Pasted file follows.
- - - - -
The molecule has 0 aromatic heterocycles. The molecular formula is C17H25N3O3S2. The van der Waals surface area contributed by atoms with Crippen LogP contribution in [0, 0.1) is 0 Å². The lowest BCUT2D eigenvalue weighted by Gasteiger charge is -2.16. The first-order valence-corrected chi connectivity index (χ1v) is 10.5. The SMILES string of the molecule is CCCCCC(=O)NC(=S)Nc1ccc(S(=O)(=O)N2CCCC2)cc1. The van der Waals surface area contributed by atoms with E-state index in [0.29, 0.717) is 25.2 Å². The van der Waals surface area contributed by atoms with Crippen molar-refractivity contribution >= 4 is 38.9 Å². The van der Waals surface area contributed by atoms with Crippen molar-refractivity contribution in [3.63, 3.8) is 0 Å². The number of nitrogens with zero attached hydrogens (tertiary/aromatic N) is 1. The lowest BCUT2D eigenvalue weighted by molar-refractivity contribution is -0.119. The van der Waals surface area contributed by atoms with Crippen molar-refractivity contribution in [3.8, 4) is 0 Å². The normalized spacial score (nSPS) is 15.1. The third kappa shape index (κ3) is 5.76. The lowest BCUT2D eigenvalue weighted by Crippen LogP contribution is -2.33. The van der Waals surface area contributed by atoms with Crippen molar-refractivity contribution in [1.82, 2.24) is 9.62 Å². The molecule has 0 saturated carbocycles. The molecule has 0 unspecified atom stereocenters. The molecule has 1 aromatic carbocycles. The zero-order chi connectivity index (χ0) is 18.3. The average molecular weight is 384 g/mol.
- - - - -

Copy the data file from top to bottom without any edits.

The molecule has 0 aromatic heterocycles. The molecular formula is C17H25N3O3S2. The van der Waals surface area contributed by atoms with Crippen LogP contribution in [0, 0.1) is 0 Å². The lowest BCUT2D eigenvalue weighted by Gasteiger charge is -2.16. The first-order valence-corrected chi connectivity index (χ1v) is 10.5. The SMILES string of the molecule is CCCCCC(=O)NC(=S)Nc1ccc(S(=O)(=O)N2CCCC2)cc1. The van der Waals surface area contributed by atoms with E-state index in [0.29, 0.717) is 25.2 Å². The van der Waals surface area contributed by atoms with Crippen molar-refractivity contribution >= 4 is 38.9 Å². The van der Waals surface area contributed by atoms with Crippen molar-refractivity contribution in [3.63, 3.8) is 0 Å². The number of nitrogens with zero attached hydrogens (tertiary/aromatic N) is 1. The lowest BCUT2D eigenvalue weighted by molar-refractivity contribution is -0.119. The van der Waals surface area contributed by atoms with Crippen molar-refractivity contribution in [3.8, 4) is 0 Å². The normalized spacial score (nSPS) is 15.1. The third kappa shape index (κ3) is 5.76. The lowest BCUT2D eigenvalue weighted by Crippen LogP contribution is -2.33. The van der Waals surface area contributed by atoms with Crippen molar-refractivity contribution in [1.82, 2.24) is 9.62 Å². The molecule has 0 saturated carbocycles. The molecule has 0 unspecified atom stereocenters. The molecule has 1 aromatic carbocycles. The zero-order chi connectivity index (χ0) is 18.3. The average molecular weight is 384 g/mol.